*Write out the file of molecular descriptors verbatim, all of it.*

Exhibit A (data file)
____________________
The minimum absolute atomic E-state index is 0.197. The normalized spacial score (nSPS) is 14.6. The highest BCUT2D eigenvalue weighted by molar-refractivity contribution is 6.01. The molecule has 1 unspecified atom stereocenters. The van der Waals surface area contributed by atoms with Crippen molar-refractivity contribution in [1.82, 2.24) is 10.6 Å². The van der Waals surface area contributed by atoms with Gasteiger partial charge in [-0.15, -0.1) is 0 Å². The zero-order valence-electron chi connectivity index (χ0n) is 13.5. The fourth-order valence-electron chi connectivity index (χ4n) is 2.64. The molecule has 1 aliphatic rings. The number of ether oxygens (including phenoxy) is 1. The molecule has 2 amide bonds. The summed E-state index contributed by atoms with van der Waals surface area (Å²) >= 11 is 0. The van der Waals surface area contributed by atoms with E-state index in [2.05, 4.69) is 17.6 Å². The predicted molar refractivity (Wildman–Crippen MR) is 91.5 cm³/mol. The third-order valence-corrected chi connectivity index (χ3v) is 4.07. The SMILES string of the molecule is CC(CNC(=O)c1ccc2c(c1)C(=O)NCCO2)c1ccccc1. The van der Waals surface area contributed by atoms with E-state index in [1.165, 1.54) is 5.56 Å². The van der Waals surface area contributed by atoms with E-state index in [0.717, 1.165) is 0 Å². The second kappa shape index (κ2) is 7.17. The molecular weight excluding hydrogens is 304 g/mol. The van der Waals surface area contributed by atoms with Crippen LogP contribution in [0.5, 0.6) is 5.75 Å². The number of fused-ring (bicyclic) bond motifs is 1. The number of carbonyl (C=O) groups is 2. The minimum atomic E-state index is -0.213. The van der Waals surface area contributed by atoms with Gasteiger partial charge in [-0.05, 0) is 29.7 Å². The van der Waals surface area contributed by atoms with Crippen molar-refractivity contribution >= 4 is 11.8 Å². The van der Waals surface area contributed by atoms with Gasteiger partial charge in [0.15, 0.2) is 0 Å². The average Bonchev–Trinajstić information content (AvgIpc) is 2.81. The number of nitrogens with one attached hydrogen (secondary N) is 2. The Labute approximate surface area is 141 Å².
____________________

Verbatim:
The minimum absolute atomic E-state index is 0.197. The normalized spacial score (nSPS) is 14.6. The highest BCUT2D eigenvalue weighted by molar-refractivity contribution is 6.01. The molecule has 1 unspecified atom stereocenters. The van der Waals surface area contributed by atoms with Crippen molar-refractivity contribution in [1.82, 2.24) is 10.6 Å². The van der Waals surface area contributed by atoms with Gasteiger partial charge in [-0.15, -0.1) is 0 Å². The zero-order valence-electron chi connectivity index (χ0n) is 13.5. The fourth-order valence-electron chi connectivity index (χ4n) is 2.64. The molecule has 1 aliphatic rings. The number of ether oxygens (including phenoxy) is 1. The molecule has 2 amide bonds. The summed E-state index contributed by atoms with van der Waals surface area (Å²) >= 11 is 0. The van der Waals surface area contributed by atoms with E-state index in [2.05, 4.69) is 17.6 Å². The predicted molar refractivity (Wildman–Crippen MR) is 91.5 cm³/mol. The third-order valence-corrected chi connectivity index (χ3v) is 4.07. The SMILES string of the molecule is CC(CNC(=O)c1ccc2c(c1)C(=O)NCCO2)c1ccccc1. The van der Waals surface area contributed by atoms with E-state index in [1.165, 1.54) is 5.56 Å². The van der Waals surface area contributed by atoms with E-state index in [0.717, 1.165) is 0 Å². The second kappa shape index (κ2) is 7.17. The molecular weight excluding hydrogens is 304 g/mol. The van der Waals surface area contributed by atoms with Crippen LogP contribution in [0.5, 0.6) is 5.75 Å². The number of fused-ring (bicyclic) bond motifs is 1. The number of carbonyl (C=O) groups is 2. The minimum atomic E-state index is -0.213. The van der Waals surface area contributed by atoms with Gasteiger partial charge in [-0.05, 0) is 29.7 Å². The van der Waals surface area contributed by atoms with Crippen molar-refractivity contribution >= 4 is 11.8 Å². The van der Waals surface area contributed by atoms with Gasteiger partial charge in [0.15, 0.2) is 0 Å². The average Bonchev–Trinajstić information content (AvgIpc) is 2.81. The number of nitrogens with one attached hydrogen (secondary N) is 2. The Labute approximate surface area is 141 Å².